The Province of New Brunswick has announced a proposed increase of the minimum wage from the current $8.25/hour to $10/hour by September 2011. According to the government, the four set incremental increases would put the minimum wage at the anticipated average for the Atlantic region.
The Common Front for Social Justice (CFSJ) celebrates this decision as a victory for the more than 100,000 New Brunswickers living in poverty today, but insists that there is still much to be done to reduce poverty in the province.
“It will have a positive impact – it can’t do otherwise – but the reality is that we currently have the lowest minimum wage after British Columbia, and will remain amongst the lowest in the country despite the increase, even in Atlantic Canada,” explained CFSJ coordinator Jean-Claude Basque. “The government always says we should be leaders in the country in health, education, the economy, but when it comes to minimum wage they say we only need to be at the Atlantic average,” said Basque.
When adjusted for inflation, minimum wage in New Brunswick has been in constant decline since the mid-seventies. Today, the province’s minimum wage is worth over 20% less than it did three decades ago. An immediate increase to $10/hour would still put minimum wage under its 1976 value.
Basque argues that minimum wage needs to keep increasing to a livable wage and then be pegged to inflation. This would assure that the purchasing power of minimum wage earners would be maintained.
Poverty is not a new issue for the Common Front for Social Justice. Most recently, the group has been keeping a close eye on the New Brunswick Economic and Social Inclusion Plan and have just published a report analyzing it, outlining its main problems and suggesting new paths for action.
They conclude that a large number of poverty-stricken New Brunswickers are left behind by the Economic and Social Inclusion Plan, including most social assistance recipients. “For the last two years, the government has increased the basic social assistance rate, but canceled that augmentation this year. So people on social assistance are more poor than they were last year,” said Basque.
According to the report, seniors are also left behind: “There are 107,640 seniors in New Brunswick and approximately 11,733 of them (10.9%) are living below the poverty line. There is nothing in the Economic and Social Inclusion Plan to help them financially.”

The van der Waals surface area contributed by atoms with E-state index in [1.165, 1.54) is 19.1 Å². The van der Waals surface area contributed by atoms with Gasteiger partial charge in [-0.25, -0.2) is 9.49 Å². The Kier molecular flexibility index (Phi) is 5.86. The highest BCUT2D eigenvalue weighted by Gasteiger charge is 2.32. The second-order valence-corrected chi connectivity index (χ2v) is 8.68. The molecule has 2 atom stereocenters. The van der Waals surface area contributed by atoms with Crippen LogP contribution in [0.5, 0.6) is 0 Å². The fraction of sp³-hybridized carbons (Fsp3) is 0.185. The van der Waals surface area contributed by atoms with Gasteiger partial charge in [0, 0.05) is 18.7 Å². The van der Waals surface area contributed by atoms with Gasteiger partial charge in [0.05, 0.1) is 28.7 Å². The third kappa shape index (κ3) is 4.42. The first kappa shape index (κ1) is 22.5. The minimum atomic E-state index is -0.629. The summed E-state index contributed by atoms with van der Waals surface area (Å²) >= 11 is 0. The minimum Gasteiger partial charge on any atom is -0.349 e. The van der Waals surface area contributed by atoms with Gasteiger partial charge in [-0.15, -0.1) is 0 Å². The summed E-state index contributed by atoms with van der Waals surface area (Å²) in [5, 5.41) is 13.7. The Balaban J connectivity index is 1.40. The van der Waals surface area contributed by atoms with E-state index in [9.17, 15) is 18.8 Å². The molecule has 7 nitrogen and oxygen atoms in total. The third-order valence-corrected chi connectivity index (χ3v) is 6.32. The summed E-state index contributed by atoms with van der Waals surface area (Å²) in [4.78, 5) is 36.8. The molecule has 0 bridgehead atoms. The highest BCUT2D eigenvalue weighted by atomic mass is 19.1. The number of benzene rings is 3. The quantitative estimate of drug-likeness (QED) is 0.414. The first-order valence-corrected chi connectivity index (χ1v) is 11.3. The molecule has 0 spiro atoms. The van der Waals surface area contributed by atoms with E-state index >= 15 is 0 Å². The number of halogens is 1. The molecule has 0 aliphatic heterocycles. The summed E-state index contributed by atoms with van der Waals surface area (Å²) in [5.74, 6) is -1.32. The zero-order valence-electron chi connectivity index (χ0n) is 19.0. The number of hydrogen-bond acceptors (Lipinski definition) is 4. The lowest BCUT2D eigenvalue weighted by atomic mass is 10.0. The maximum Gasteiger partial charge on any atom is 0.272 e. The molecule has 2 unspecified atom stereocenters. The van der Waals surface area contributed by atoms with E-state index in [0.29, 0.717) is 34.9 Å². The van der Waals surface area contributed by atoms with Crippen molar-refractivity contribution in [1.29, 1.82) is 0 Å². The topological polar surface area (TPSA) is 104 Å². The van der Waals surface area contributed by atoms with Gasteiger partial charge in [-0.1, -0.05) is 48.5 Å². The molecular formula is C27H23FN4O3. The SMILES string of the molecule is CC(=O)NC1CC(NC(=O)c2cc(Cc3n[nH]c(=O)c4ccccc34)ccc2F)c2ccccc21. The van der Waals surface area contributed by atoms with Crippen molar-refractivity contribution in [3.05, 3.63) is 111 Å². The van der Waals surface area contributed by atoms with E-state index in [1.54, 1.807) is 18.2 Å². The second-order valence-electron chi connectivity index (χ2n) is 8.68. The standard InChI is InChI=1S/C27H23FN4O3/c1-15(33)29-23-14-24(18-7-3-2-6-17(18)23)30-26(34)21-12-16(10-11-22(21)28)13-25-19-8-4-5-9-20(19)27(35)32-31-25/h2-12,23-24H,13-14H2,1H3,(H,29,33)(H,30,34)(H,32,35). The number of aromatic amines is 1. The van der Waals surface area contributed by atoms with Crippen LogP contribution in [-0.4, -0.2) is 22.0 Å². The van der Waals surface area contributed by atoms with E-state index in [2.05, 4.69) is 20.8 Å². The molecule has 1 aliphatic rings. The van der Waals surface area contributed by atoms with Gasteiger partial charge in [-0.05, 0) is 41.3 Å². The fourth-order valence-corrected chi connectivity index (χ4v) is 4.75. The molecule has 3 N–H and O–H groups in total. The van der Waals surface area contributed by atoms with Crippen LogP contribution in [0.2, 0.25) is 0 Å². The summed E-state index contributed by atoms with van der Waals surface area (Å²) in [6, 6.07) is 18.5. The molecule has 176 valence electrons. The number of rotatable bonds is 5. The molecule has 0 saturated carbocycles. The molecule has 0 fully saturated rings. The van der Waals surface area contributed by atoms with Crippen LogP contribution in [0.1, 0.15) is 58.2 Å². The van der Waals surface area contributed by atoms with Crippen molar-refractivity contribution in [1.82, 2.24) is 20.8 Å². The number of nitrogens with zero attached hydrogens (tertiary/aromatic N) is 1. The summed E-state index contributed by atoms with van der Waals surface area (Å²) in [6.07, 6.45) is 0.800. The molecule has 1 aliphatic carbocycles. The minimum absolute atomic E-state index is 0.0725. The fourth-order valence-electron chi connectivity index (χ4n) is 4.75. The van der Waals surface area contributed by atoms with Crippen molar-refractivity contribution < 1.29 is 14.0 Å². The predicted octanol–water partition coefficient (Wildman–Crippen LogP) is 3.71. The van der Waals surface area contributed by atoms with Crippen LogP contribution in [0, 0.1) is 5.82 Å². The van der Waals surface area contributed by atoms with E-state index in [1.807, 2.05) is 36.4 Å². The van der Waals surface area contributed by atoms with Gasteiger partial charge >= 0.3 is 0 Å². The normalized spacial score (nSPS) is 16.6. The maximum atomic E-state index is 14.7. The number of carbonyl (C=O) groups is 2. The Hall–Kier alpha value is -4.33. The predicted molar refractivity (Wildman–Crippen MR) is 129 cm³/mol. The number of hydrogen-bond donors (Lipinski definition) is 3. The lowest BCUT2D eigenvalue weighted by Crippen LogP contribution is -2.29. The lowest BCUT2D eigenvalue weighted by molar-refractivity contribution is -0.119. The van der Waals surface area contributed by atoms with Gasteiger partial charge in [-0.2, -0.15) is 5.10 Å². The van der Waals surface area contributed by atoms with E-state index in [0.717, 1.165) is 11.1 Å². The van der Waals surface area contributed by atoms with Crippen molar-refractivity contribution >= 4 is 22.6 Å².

The CFSJ also questioned the Economic and Social Inclusion Plan’s lack of democracy. While many of its members were active in Phase 1 – Dialogue Sessions – the public was omitted from Phases 2 and 3, in which the final decisions were made. The group also felt that the private sector had disproportionate representation, as they were placed on equal footing with government, community and low-income persons.
“The CFSJ’s view is that historically, the business sector does not have a very good record in promoting poverty reduction initiatives. One only has to remember its past stands on minimum wage, pay equity, public child care services, improvements in minimum standards, employment insurance, workers’ compensation and the private sector’s demand for lower taxes. The business sector’s vision of poverty reduction is based on the charity model, not on the social justice model,” stated the report.
While the CFSJ applauds the increase in minimum wage, they would like to see some changes in the Economic and Social Inclusion Plan. Namely, they cite the need for pay equity in the private sector, reform of the certification process for disabled persons and the need for a complete overhaul of the Social Assistance Policy Manual.
Basque feels that CFSJ’s work as an organization has been important in pushing through this minimum wage increase, but recognizes another important factor – the 2010 provincial election.
Contact the Common Front for Social Justice (fcjsnb[at]nbnet[dot]nb[dot]ca) for the complete report (available in English and French).